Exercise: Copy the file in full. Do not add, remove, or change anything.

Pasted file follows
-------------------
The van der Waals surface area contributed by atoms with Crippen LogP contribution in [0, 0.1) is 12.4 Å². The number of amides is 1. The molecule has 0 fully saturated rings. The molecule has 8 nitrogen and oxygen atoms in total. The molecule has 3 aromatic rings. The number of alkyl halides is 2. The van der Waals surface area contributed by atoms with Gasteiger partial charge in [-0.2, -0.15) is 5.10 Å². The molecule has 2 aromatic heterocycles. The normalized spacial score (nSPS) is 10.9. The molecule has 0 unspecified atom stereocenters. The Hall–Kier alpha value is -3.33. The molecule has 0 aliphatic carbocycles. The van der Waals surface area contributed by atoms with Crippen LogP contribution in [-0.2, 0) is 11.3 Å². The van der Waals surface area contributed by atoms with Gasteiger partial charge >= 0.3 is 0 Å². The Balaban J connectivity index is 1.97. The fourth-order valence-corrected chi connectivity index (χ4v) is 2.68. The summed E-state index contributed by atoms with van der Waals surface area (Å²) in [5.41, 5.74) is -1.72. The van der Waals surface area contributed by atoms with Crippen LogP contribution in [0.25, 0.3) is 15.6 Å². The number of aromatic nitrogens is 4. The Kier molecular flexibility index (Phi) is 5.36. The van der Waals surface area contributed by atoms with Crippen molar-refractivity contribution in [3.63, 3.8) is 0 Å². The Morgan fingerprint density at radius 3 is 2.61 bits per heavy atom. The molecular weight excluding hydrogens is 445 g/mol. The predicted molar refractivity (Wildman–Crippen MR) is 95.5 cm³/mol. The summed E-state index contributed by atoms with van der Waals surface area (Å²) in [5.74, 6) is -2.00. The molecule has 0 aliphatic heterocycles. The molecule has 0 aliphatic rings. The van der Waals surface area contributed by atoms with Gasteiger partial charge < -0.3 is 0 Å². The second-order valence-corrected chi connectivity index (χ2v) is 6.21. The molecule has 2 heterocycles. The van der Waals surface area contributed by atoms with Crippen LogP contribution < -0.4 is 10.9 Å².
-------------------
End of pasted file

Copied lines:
The van der Waals surface area contributed by atoms with Crippen LogP contribution in [0, 0.1) is 12.4 Å². The number of amides is 1. The molecule has 0 fully saturated rings. The molecule has 8 nitrogen and oxygen atoms in total. The molecule has 3 aromatic rings. The number of alkyl halides is 2. The van der Waals surface area contributed by atoms with Gasteiger partial charge in [-0.2, -0.15) is 5.10 Å². The molecule has 2 aromatic heterocycles. The normalized spacial score (nSPS) is 10.9. The molecule has 0 unspecified atom stereocenters. The Hall–Kier alpha value is -3.33. The molecule has 0 aliphatic carbocycles. The van der Waals surface area contributed by atoms with Crippen LogP contribution in [-0.2, 0) is 11.3 Å². The van der Waals surface area contributed by atoms with Gasteiger partial charge >= 0.3 is 0 Å². The Balaban J connectivity index is 1.97. The fourth-order valence-corrected chi connectivity index (χ4v) is 2.68. The summed E-state index contributed by atoms with van der Waals surface area (Å²) in [5.41, 5.74) is -1.72. The van der Waals surface area contributed by atoms with Crippen LogP contribution in [0.25, 0.3) is 15.6 Å². The number of aromatic nitrogens is 4. The Kier molecular flexibility index (Phi) is 5.36. The van der Waals surface area contributed by atoms with Crippen molar-refractivity contribution in [3.63, 3.8) is 0 Å². The Morgan fingerprint density at radius 3 is 2.61 bits per heavy atom. The molecular weight excluding hydrogens is 445 g/mol. The predicted molar refractivity (Wildman–Crippen MR) is 95.5 cm³/mol. The summed E-state index contributed by atoms with van der Waals surface area (Å²) in [5.74, 6) is -2.00. The molecule has 0 aliphatic heterocycles. The molecule has 0 aliphatic rings. The van der Waals surface area contributed by atoms with Gasteiger partial charge < -0.3 is 0 Å². The second-order valence-corrected chi connectivity index (χ2v) is 6.21. The molecule has 2 heterocycles. The van der Waals surface area contributed by atoms with Crippen LogP contribution < -0.4 is 10.9 Å².